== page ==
Emerging Office Furniture Trends
Picking the Right Fabrics, Textures and Materials
Both safety and comfort needs are being addressed in workplace furniture choices. Taking into account new health concerns after the emergence of COVID-19, it is important that office furniture is easy to clean.
Instead of fabric or metal, vinyl or laminate are better options as they are less porous and the surfaces are easier to clean.
However, in the case of chairs and couches in the office, microfiber is still a great choice, as it is functional and durable, while still easy to take care of.
Check out our upholstery page for more details on getting a piece of furniture reupholstered.
Lightweight furniture and materials are also preferable in the post-COVID workplace because the furniture is easy to move and reconfigure. This comes in handy if the need arises to rearrange the floorplan or to remove the furniture due to lower occupancy. It lends flexibility that heavier furniture would not.
The Home Office at the Office
Employee comfort is being tackled by making the worker feel at home. By bringing these elements of home into the office, employees feel more relaxed and are therefore more productive. The typical employee lounge area has changed in the face of the pandemic, so we are seeing less of the crowded collaborative spaces and cozy couches.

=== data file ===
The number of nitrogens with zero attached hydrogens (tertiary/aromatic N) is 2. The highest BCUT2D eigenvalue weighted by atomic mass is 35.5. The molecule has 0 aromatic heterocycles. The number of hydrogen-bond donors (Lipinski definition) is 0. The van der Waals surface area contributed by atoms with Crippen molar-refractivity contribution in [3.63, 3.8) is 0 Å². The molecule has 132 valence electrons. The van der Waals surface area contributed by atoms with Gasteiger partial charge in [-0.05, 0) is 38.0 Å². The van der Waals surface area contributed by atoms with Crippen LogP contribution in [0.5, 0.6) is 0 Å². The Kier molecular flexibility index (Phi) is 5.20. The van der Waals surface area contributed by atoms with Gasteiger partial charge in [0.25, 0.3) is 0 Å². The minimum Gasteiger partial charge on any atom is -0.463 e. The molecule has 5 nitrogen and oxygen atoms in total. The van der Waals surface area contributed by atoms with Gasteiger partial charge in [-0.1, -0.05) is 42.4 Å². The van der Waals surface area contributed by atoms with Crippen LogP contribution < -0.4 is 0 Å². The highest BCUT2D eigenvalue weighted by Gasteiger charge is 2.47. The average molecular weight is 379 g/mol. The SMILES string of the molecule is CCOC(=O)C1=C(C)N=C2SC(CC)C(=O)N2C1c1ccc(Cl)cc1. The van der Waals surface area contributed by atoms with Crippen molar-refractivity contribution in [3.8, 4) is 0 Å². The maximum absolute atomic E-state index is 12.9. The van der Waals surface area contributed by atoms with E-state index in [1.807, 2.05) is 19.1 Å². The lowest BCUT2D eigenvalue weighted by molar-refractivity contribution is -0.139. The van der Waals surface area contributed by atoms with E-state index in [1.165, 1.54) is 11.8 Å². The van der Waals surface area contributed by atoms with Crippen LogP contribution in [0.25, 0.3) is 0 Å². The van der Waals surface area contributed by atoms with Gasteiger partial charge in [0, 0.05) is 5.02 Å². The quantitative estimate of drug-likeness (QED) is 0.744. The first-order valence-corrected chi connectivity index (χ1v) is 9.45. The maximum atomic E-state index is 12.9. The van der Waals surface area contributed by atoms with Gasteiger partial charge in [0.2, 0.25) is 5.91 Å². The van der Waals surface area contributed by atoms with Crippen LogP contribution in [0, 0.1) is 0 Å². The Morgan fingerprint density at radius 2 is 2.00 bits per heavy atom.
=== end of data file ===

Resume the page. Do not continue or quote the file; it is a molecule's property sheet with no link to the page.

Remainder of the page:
However, workplaces are still paying homage to this by offering soft seating options and multiple locations to complete work. These locations are smaller versions of the pre-pandemic employee lounge, allowing the employee to socialize and collaborate, but now with a smaller group.
We are also seeing a return to cubicles, though these are not the cubicles of the past. Rather, they serve to offer separation in order to keep workers healthy and safe. These workstations rely on shielding with mobile screens or plexiglass for offices where there is not enough space to keep from working in close quarters. Desks are oriented so that employees are not seated facing each other, and these protective screens surround the employee on three sides for maximum protection.
These desks are adjustable as well, so as to provide shielding at all heights. The glass or plexiglass panels also allow for employees to maintain a visual connection while staying protected.
Design and Function are being Considered
More modern and stylish workstations are now emerging to meet these needs. Some of these workstations, for example, are curved instead of squared-off, and tall enough that you can safely stand within them. Offering a variety of color and finish options allows for the furniture to match the vibe of the office and to imbue a bit of personality into the space.
While functional, these chic new options ensure that a company does not have to settle for boring and bland while trying to keep their employees healthy.
Making it Safe and Making it Work
The workplace is changing, as is the way we do our jobs. As more employees return to the office, we are seeing a renewed focus on workplace safety, comfort, and wellness.
Some of the trends that we saw pre-pandemic have lent themselves to this shift, while other, more unexpected needs require us to think outside the box, especially in terms of floor plans and use of space.